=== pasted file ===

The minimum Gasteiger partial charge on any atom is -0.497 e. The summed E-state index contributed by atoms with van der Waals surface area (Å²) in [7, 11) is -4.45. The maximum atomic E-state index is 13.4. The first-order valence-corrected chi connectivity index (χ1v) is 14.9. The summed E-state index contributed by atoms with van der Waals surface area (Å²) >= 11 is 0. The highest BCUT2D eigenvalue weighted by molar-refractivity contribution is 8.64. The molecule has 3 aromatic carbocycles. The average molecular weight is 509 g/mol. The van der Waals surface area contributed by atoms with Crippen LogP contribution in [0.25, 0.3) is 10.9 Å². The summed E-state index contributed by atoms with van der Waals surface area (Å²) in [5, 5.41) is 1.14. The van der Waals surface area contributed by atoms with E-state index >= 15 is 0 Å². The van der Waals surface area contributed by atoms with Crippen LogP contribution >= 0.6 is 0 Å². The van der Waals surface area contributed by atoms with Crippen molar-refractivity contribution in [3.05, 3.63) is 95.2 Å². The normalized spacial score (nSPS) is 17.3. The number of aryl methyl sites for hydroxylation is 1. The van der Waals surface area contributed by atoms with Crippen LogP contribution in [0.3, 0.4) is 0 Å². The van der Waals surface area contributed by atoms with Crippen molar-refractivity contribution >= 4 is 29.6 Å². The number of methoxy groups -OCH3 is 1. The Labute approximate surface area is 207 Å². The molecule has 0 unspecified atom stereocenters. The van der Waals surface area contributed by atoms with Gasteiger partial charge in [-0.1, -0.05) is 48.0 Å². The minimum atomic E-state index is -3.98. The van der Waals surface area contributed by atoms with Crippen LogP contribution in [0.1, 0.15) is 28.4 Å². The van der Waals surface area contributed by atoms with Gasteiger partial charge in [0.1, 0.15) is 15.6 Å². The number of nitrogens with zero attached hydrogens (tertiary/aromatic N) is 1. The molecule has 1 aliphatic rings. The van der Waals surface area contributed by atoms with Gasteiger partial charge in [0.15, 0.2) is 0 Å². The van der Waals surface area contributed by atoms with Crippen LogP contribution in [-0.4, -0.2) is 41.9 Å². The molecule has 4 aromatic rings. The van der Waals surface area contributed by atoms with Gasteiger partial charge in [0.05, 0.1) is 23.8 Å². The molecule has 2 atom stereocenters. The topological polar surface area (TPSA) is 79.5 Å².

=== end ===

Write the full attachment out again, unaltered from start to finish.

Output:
The minimum Gasteiger partial charge on any atom is -0.497 e. The summed E-state index contributed by atoms with van der Waals surface area (Å²) in [7, 11) is -4.45. The maximum atomic E-state index is 13.4. The first-order valence-corrected chi connectivity index (χ1v) is 14.9. The summed E-state index contributed by atoms with van der Waals surface area (Å²) >= 11 is 0. The highest BCUT2D eigenvalue weighted by molar-refractivity contribution is 8.64. The molecule has 3 aromatic carbocycles. The average molecular weight is 509 g/mol. The van der Waals surface area contributed by atoms with Crippen LogP contribution in [0.25, 0.3) is 10.9 Å². The summed E-state index contributed by atoms with van der Waals surface area (Å²) in [5, 5.41) is 1.14. The van der Waals surface area contributed by atoms with E-state index >= 15 is 0 Å². The van der Waals surface area contributed by atoms with Crippen LogP contribution >= 0.6 is 0 Å². The van der Waals surface area contributed by atoms with Crippen molar-refractivity contribution in [3.05, 3.63) is 95.2 Å². The normalized spacial score (nSPS) is 17.3. The number of aryl methyl sites for hydroxylation is 1. The van der Waals surface area contributed by atoms with Crippen LogP contribution in [0.3, 0.4) is 0 Å². The van der Waals surface area contributed by atoms with Crippen molar-refractivity contribution >= 4 is 29.6 Å². The number of methoxy groups -OCH3 is 1. The Labute approximate surface area is 207 Å². The molecule has 0 unspecified atom stereocenters. The van der Waals surface area contributed by atoms with Gasteiger partial charge in [-0.1, -0.05) is 48.0 Å². The minimum atomic E-state index is -3.98. The van der Waals surface area contributed by atoms with Crippen LogP contribution in [0.1, 0.15) is 28.4 Å². The van der Waals surface area contributed by atoms with Gasteiger partial charge in [0.1, 0.15) is 15.6 Å². The number of nitrogens with zero attached hydrogens (tertiary/aromatic N) is 1. The molecule has 1 aliphatic rings. The van der Waals surface area contributed by atoms with Gasteiger partial charge in [0.15, 0.2) is 0 Å². The van der Waals surface area contributed by atoms with Crippen LogP contribution in [-0.4, -0.2) is 41.9 Å². The molecule has 4 aromatic rings. The van der Waals surface area contributed by atoms with Gasteiger partial charge in [0.05, 0.1) is 23.8 Å². The molecule has 2 atom stereocenters. The topological polar surface area (TPSA) is 79.5 Å².